I’ll add that this made critical battles essentially philosophical battles. And philosophical battles fought by people untrained in philosophy are dangerous—like giving automatic weapons to people who haven’t been to the firing range, innocent bystanders and users alike are going to get hurt. The great always rise to the top—Stanley Fish, for example, is as philosophically sophisticated as they come, with no philosophical training. But so much of it is dreadful, and written with a brazen self-confidence that one finds awkward if one has read any philosophy at all.
 There are, however, hold-outs everywhere. I had several professors of history at UW-Madison as an undergrad who I would count as having held that torch, but they were largely old. Indeed, there were several political theorists in the Poli-Sci department that I would also count. The theorists were anomalous (and all fled or retired), but my experience with history professors leads me to think that history hasn’t quite left the altar. Bernard Bailyn, an eminent and aging historian, in a short pamphlet recording an extended interview, On the Teaching and Writing of History, gives me hope that undergraduate history education is happening as he teaches and thinks about it—after all, he has had many graduate students.
 There’s something also to be said about the production of K-12 English teachers from university English departments, and thus the relationship of what has happened at the university level to K-12 education. But my sense of this is dim, and it is further mediated by my sense that K-12 education has in general much bigger problems having to do with funding. In my experience in a School of Education, though, my sense was that the prospective English teachers—who were, after all, only going to have a B.A. in English—hardly knew who Derrida or Foucault were, and didn’t care if they did. But if you were going to get a job at the university level from 1980 on, you had better. The relationship between lower and higher education is less like trickledown than it seems like some cultural conservatives feared in the Culture Wars of the 1980s and 90s. (For more on the Culture Wars of recent memory, see my forthcoming “The Legacy of Group Thinking.”)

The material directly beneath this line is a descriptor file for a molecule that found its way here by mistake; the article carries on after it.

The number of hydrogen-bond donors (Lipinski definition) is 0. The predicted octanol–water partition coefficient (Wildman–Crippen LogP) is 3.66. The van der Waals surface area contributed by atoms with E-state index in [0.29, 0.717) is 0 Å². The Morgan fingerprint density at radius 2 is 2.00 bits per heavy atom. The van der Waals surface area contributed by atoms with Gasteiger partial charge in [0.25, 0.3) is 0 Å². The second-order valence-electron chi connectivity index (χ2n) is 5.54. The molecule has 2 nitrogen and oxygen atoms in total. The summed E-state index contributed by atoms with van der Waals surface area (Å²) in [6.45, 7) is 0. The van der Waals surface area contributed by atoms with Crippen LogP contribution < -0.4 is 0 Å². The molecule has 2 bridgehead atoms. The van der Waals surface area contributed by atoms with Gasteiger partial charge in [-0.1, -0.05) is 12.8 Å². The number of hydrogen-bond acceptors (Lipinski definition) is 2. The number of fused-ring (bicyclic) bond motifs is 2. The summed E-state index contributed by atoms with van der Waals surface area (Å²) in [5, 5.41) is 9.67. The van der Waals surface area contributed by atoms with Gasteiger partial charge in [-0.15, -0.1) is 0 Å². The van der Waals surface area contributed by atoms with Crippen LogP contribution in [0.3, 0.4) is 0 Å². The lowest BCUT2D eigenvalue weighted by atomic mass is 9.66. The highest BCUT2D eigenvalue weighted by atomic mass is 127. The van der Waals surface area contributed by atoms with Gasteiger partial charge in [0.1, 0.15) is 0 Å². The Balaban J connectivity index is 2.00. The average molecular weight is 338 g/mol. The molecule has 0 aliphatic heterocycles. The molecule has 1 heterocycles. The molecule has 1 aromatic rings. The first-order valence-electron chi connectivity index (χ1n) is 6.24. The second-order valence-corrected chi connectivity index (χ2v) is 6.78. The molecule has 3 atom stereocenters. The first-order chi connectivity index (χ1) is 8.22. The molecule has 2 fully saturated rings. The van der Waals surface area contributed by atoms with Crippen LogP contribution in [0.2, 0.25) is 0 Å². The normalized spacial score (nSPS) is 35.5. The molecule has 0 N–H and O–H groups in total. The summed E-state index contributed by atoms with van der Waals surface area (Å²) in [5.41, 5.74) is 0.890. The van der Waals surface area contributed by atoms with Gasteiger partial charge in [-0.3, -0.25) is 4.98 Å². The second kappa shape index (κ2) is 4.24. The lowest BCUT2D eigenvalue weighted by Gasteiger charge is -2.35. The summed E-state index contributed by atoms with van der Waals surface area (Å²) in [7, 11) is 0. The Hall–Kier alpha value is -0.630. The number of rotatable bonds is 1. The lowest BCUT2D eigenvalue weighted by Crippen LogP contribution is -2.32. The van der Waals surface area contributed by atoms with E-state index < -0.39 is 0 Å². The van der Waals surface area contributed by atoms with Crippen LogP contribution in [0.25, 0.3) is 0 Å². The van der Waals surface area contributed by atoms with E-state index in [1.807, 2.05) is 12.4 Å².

For two good statements by Rorty of what happens when you treat everything, including fossils and other lumps, as a text (and how unradical at a disciplinary level such a redescription is), see the third section of “Method, Social Science, and Social Hope” (in CP) and “Texts and Lumps” (in ORT).
 There’s something further to be learned about the type of person that does, then, go in for academic, humanistic study. After all, if it’s the utilitarian and pragmatic reader fulfilling short-term goals that is rewarded at the lower levels (writing papers, finishing a class), then since there are no short-term goals fulfilled by going into it as a business (i.e. money), who is it that is going into humanistic study? What kind of profile do these graduate students have? I think one answer that goes a long way to explaining why all these kinds of post-Theory Revolution alternatives to humanistic reading took off is power—some people enjoy the feel of dominating a text. (It’s similar to the feel of winning an argument.) Power is the impulse at work in the strong poet of Rorty’s Contingency, Irony, and Solidarity, which for Rorty is the Shelleyan unacknowledged legislator of the world. So one explanation is that these theory-gurus started purveying strategies for dominating texts (some more unintentionally than others). The theories appear difficult on the outside, but once you get the hang of deconstruction or Foucault, it becomes easy to endlessly reapply to texts—thus, each time, giving you that high of domination. Combine that with the mid-range reward of a job for being able to do this easy thing, and you have what happened to English departments. It happened to philosophy as well, when logical positivists declared that philosophical problems were really linguistic problems—thinking that dissolving the philosophical problems would be really easy after that. However, in both cases, what gets you high easily at first becomes more difficult after a while if you take too much of it. If that isn’t precisely the case at the individual level, it is at the institutional level, with people increasingly wondering whether there’s a larger point to the activity besides the ephemeral power-high.
Power, too, seems antithetical to being friends, and that’s a deep question Rorty’s perspective opens up on the practices of reading. There’s nothing friendly about the strong poet’s approach to opening up new vistas of thought (though it is quite personal). But must we all be strong poets, and thus unfriendly? Must we be strong all of the time? The patterns I outline as touchstone reading below are something I believe are useful to all readers, and especially the amateur connoisseur who has no interest in power (or, very little at least). One might, however, in response to the impulse of power located in Rorty’s conception of the strong poet, deny the premise that power, and thus cruelty, is at the heart of our creators of new vistas of thought. The denial of this premise can be found in many post-Marxist utopic visions (those that turn away from Marx’s violence), but it is especially common in feminist thinkers. This is the line of thought in Dianne Rothleder’s book, The Work of Friendship: Rorty, His Critics, and the Project of Solidarity (1999). As I hope I’ve suggested, I take this to be a very fruitful line of thought to take to Rorty’s work. For example, Annette Baier’s feminism, praised by Rorty, could be brought into closer contact, like her work on the concept of trust and its masculinization through its assimilation to the contract rather than the personal relationships of a family.